Walter Coleman, Retired Priest, Sued for Molesting an Altar Boy in Connecticut
|St. Thomas Aquinas Church in Fairfield, CT where Coleman worked at the time of the alleged abuse|
Walter Philip Coleman, a retired priest now living in Pompano Beach, has been hit with a lawsuit for allegedly molesting an altar boy in Connecticut in the 1970s. Lawyers for the plaintiff say they are concerned there might be more victims in the Miami area, where Coleman conducted mass in 1996.
"I don't think the Archdiocese of Miami was told about Coleman's background or the complaints against him," says attorney Jason Tremont. "That's the scary thing."
Mary Ross Agosta, a spokesperson for the Archdiocese of Miami, says Coleman was never employed here in Florida but volunteered in Broward County after retiring in 1996. Tht was about the time allegations of abuse arose in Connecticut.
Agosta does not know where, exactly, Coleman volunteered. She says her office has not received any complaints about Coleman, nor did it know of the allegations against him when it approved him to volunteer.
According to the lawsuit, filed yesterday, Coleman began sexually abusing altar boy Eric Sauers in 1972/ The abuse continued often in the priest's car. Coleman was then working at St. Thomas Aquinas Church in Fairfield, Connecticut:
During the early 1970's. the defendant Coleman sexually assaulted, sexually battered, and sexually exploited the plaintiff, Eric Sauers thereby causing him injury and damage.Tremont says his office has represented five other plaintiffs who claim Coleman sexually abused them as well. Many have received settlements. His office has filed 80 lawsuits against the Diocese of Bridgeport, Connecticut, an organization Tremont claims has a record of hiding abuse.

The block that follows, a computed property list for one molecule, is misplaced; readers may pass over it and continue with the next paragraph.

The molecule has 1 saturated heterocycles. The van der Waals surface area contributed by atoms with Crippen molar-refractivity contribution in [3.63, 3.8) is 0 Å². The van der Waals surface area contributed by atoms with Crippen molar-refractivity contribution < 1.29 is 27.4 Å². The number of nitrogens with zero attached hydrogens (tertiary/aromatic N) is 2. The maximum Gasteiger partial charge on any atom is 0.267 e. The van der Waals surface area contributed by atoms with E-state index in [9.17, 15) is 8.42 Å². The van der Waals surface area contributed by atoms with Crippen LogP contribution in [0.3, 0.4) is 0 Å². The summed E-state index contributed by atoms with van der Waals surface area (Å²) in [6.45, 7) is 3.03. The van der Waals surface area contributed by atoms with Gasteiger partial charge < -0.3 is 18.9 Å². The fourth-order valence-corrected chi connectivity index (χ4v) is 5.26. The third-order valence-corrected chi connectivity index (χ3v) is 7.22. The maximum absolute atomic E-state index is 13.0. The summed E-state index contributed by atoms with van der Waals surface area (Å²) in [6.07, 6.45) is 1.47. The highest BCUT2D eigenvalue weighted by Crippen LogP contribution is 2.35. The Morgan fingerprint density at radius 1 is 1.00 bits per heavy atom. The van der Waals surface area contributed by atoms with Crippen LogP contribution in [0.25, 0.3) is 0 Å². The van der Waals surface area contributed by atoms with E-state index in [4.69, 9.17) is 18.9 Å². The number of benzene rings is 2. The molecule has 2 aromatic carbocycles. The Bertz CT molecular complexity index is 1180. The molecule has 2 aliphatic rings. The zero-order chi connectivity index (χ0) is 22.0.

As a result thereof. the plaintiff suffered injuries of a serious and permanent nature in that he suffered physical injuries resultant from the sexual abuse and assault and severe emotional injuries including emotional distress, anxiety. frustration. disassociation, post-traumatic stress and permanent psychological scarring which were exacerbated and intensified by lack of timely treatment.
"This same diocese kept a secret archive of complaints, destroying records so that priests could get a false second start somewhere else," he said. That secrecy may have kept the Archdiocese of Miami from preventing Coleman from later volunteering in Broward County.
Whether or not the Archdiocese of Miami knew of Coleman's record when the priest moved to Florida, current Archbishop Thomas Wenski has a responsibility to make sure the priest didn't do any more damage after he arrived, says Barbara Blaine, president of the Survivors Network of those Abused by Priests (SNAP).
"Bishop Wenski should act like a caring shepherd, not a cold-hearted CEO, and personally visit each parish where Coleman worked, begging anyone with information or suspicions of his crimes to call police," Blaine says. "That's what will truly help protect the vulnerable and heal the wounded."